Romance and heartbreak walk hand-in-hand when Philip Chagal accidentally meets Helen Lawrence in a restaurant where she is a waitress. Unhappily married to a woman who suffers from mental ... See full summary »
During the Great Depression, a wealthy banker throws away his wife's expensive fur coat; it lands on the head of a stenographer, leading to everyone assuming she is his mistress and has access to his millions.
Anne Crandall is the mayor of a small town in Vermont. Her deceased husband had been the mayor for years and when he died, she was left to carry on and to raise his daughter from his first marriage. She lives with the daughter, her father-in-law and a housekeeper. In the town square, there was a statue of her late husband and every year since his death, they have an anniversary celebration there. This year during a thunderstorm, the statue is hit by lightning and the head falls off. The daughter insists that a new statue be erected instead of patching the old one. Mayor Crandall is sent to New York to interview the prospective sculptor, George Corday. While there, she gets involved in a nightclub raid and goes to jail after she is mistaken for the club's stripper. Back at home, she tries to keep the scandal quiet and to forget Corday but he shows up and moves into her garage to work on the statue. Corday playfully uses the scandal to blackmail her into accepting his advances. Ann ... Written by
The DVD of this movie that I received from Netflix paired it with another Irene Dunne comedy vehicle, the 1936 release "Theodora Goes Wild," and I can see why. "Together Again" (a generic title, by the way, and one that doesn't even really make much sense), borrows many plot points from that earlier film and rearranges them just enough to prevent this film from being a straight remake.
Dunne plays the upstanding mayor of a provincial town who resists falling for an artist from the city (Charles Boyer) when she hires him to create a new statue for the town square. The statue happens to be of her late husband, the town's previous mayor, whose legacy Dunne has spent the years since his death trying to live up to. She becomes involved in a minor scandal while staying in the city, and tries to keep it from the town once she returns. But Boyer playfully uses it to blackmail her into accepting his advances. An additional storyline involving Dunne's daughter and her boyfriend adds some amusing complications to the situation.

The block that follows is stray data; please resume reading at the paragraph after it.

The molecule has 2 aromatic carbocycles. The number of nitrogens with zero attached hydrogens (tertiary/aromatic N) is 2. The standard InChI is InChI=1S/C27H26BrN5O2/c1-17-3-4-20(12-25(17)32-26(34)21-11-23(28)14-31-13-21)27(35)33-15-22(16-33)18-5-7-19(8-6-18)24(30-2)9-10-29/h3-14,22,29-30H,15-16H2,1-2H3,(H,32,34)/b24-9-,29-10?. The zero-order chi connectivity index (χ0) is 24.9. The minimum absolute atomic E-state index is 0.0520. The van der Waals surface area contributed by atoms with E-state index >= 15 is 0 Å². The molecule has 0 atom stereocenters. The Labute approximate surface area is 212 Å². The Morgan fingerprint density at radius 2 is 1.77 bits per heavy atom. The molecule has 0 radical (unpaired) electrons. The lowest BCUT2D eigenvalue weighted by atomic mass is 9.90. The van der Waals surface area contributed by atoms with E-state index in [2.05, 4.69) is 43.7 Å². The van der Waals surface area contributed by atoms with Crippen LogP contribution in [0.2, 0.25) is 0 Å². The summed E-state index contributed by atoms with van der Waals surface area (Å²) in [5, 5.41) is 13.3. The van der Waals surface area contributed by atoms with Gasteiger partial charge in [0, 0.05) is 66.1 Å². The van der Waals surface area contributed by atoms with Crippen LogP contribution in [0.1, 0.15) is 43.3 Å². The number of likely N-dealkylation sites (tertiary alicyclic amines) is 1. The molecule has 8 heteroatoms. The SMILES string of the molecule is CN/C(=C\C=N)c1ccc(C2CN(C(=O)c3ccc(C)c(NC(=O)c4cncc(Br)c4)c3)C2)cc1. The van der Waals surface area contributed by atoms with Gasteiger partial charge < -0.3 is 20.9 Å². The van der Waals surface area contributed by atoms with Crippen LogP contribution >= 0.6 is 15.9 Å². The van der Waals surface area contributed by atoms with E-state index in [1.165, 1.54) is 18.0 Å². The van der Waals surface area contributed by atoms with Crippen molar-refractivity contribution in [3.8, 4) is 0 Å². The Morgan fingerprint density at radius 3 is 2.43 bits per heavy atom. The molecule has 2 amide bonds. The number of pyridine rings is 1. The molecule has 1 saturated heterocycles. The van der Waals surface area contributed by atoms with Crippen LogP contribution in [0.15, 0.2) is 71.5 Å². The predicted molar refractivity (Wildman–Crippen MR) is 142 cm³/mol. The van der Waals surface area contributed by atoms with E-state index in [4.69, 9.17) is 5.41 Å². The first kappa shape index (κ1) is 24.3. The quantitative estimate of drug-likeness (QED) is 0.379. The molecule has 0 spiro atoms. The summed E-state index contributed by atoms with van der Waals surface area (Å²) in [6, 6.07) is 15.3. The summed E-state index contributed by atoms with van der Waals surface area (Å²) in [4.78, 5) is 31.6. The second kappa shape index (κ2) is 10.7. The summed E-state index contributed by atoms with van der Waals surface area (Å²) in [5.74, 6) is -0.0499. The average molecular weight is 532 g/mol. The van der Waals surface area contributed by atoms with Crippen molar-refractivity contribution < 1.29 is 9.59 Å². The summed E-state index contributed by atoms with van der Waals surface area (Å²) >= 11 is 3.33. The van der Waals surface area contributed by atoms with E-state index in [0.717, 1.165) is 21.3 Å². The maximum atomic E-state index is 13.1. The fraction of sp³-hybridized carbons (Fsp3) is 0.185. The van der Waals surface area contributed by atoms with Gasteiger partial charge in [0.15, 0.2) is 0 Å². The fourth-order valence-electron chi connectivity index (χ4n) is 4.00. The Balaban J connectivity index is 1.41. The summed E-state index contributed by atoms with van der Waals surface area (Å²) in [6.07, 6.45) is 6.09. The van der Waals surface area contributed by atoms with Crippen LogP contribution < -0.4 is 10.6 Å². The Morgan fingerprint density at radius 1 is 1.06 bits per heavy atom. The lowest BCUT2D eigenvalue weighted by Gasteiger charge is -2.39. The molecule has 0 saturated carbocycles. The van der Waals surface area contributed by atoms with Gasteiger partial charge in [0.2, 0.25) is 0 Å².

This film is a little bit of nothing, but it's cute and entertaining. It doesn't make any sense; plot developments spring out of thin air, and characters turn on a dime. But Dunne and Boyer make a good pair, and it's easy to see why they collaborated frequently. They have a lot of chemistry, and I've never liked Boyer better than here where he gets to show his comedic charming side. Terrific character actor Charles Coburn plays Dunne's father-in-law, whose purpose in life is to get Dunne married again. Some of the film's funniest moments come from hearing the things he says about his own granddaughter, a neurotic teenager who drives him crazy.
There's a clever little weather motif running through the film that I liked very much and that ties the otherwise scattershot screenplay together rather nicely.
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